Combining photography, cinema, augmented reality and scientific research, the Anthropocene project studies the indelible impact of man on the planet during the current geological era. It is the work of three world-renowned artists: photographer Edward Burtynsky, filmmakers and producers Nicholas de Pencier and Jennifer Baichwal, in collaboration with a team of researchers and scientists. The exhibition was first hosted by the National Gallery of Canada in Ottawa, then by the Royal Ontario Museum in Toronto, before opening at the Manifattura di Art, Sperimentazione e Tecnologia (MAST) in Bologna, Italy.
The exhibition’s huge photographs target around twenty countries and highlight clear-cut forests for palm oil production (Malaysia), dumps and plastic landfills (Dandora, Kenya)or the unlimited exploitation of coal mines using gigantic machines (the Bagger 293 excavator in Germany).
The exhibition also includes augmented reality installations. Recreated in three dimensions on a tablet, visitors can find the white rhino of Kenya, which was the last male of its kind. The team captured these images in March 2016, two years before the rhino died. There are only two females left. An 88-minute documentary is proposed at the end of the exhibition. It details the phenomena of industrialization, extraction of natural resources, erosion, extinction of animal species and massive pollution, taking up the places targeted by the exhibition. The film opens and closes with a ceremony of destruction by fire of an elephant defense stock amassed in Kenya in 2016, symbolizing the fight against poaching and the black market of ivory.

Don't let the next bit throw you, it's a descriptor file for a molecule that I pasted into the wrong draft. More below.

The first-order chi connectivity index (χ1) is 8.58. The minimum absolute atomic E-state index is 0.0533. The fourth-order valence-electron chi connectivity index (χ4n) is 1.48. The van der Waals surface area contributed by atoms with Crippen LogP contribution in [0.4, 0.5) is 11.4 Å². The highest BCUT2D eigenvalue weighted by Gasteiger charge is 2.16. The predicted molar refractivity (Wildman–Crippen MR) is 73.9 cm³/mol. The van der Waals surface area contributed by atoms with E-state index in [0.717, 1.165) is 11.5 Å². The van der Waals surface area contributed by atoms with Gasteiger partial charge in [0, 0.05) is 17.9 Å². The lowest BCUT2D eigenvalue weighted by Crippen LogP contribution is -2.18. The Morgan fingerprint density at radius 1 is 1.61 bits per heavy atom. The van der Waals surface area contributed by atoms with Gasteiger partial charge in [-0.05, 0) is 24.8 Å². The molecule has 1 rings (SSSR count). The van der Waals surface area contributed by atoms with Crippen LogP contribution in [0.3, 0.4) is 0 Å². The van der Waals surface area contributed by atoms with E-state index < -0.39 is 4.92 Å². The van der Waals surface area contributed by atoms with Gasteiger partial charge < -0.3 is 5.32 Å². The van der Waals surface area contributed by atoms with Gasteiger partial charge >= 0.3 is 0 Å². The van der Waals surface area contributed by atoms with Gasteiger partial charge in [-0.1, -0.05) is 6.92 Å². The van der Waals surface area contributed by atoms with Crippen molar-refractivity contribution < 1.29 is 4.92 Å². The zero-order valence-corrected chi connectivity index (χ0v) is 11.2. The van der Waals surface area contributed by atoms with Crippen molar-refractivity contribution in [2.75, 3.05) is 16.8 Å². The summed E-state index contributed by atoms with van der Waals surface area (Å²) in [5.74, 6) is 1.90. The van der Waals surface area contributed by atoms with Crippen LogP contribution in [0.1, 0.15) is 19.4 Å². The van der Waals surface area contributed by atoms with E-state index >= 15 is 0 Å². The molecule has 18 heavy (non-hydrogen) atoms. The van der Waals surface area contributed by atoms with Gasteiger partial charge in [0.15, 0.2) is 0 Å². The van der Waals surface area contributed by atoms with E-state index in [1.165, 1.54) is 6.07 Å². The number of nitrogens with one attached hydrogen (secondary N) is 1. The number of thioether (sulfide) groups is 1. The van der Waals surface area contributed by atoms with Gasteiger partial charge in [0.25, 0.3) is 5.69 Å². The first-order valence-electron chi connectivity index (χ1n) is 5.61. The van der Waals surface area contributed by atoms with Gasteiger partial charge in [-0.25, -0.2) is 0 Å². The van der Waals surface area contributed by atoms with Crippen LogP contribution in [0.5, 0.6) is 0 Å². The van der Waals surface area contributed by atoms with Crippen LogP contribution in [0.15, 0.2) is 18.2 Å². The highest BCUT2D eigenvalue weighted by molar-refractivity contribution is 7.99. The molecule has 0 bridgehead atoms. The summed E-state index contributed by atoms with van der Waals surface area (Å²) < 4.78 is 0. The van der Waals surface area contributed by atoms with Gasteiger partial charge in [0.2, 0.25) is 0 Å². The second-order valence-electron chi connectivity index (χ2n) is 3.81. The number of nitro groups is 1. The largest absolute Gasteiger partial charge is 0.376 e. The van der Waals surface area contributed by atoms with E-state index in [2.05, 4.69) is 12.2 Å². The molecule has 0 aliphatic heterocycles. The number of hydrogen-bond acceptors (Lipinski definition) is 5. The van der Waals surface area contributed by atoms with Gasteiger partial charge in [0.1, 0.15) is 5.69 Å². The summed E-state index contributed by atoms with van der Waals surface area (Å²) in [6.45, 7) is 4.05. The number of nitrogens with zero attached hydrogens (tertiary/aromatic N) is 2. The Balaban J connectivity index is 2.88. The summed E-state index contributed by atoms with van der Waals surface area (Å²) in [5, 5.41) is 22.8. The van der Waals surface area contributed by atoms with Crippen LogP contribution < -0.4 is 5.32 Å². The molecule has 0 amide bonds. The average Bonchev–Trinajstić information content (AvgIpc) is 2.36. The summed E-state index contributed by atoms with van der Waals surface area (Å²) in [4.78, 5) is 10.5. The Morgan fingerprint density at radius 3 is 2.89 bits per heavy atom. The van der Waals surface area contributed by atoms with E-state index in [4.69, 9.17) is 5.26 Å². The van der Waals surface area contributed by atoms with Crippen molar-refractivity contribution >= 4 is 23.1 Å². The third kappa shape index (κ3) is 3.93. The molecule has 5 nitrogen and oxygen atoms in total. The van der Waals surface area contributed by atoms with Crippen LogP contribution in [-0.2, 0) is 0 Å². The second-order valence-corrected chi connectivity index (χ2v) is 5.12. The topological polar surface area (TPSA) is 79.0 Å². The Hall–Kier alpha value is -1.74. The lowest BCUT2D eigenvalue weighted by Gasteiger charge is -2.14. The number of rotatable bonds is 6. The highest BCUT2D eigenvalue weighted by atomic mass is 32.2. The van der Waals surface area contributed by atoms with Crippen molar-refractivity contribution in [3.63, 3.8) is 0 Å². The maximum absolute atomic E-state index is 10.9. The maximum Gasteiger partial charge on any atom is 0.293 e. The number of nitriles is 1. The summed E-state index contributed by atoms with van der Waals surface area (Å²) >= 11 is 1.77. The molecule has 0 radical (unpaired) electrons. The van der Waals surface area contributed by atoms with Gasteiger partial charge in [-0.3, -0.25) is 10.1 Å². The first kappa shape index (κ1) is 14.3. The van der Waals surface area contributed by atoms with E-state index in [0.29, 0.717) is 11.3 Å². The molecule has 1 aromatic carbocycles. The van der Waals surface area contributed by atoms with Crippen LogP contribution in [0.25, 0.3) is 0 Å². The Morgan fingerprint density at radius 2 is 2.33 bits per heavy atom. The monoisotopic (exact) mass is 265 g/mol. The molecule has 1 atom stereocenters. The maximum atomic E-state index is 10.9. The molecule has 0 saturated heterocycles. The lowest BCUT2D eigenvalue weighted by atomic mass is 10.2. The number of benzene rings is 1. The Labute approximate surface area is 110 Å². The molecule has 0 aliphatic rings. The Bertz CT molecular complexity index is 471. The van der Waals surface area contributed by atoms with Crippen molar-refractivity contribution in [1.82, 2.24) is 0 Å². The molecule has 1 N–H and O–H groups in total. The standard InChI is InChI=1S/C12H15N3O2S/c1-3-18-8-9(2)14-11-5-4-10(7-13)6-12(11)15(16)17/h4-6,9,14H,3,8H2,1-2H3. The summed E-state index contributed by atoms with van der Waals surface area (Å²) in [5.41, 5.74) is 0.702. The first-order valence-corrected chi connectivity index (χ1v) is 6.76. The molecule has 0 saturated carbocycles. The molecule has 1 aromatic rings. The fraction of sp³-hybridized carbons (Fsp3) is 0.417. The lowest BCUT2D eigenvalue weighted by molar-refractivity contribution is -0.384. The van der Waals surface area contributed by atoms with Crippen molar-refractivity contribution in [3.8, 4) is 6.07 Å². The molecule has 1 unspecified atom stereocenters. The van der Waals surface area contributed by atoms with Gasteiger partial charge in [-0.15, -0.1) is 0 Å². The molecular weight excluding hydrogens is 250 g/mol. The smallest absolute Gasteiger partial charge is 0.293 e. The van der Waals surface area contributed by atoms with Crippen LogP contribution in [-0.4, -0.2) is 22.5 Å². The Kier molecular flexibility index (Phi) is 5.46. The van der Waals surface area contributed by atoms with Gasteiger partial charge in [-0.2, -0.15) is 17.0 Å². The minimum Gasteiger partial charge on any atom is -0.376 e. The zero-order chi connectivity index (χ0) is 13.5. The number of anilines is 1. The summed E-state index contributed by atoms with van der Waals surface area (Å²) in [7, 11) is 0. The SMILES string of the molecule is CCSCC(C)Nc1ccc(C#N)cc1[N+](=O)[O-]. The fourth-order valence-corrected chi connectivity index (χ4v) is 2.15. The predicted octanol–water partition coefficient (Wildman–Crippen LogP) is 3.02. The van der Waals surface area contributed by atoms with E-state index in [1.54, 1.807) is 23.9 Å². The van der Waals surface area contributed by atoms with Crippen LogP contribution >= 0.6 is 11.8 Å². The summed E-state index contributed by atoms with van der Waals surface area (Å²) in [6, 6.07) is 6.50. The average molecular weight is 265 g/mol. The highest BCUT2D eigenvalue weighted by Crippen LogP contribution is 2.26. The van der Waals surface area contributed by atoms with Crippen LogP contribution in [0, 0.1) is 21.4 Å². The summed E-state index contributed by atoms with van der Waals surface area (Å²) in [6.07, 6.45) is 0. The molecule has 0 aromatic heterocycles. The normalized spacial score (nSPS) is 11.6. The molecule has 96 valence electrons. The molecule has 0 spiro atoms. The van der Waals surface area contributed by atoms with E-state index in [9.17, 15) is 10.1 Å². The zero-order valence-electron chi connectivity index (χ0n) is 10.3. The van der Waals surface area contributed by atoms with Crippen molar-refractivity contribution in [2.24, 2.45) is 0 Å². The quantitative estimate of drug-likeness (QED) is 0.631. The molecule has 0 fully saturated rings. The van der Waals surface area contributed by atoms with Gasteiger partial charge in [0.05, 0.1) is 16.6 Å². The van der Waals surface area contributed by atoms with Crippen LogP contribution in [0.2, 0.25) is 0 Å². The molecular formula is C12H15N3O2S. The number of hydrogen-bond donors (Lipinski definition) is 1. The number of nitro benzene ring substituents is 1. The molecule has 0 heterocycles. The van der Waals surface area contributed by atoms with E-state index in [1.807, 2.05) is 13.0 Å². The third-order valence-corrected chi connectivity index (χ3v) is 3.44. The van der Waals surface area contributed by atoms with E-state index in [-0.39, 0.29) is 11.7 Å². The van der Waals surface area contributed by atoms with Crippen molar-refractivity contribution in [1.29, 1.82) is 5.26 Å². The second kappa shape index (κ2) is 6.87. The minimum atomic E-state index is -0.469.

The Anthropocene project has an unusual effect when an exhibition is discovered: feeling hypnotized and guilty while watching a work of art. Indeed, the images are strong, fascinating and striking. The spectator feels this particular mixture of worry, astonishment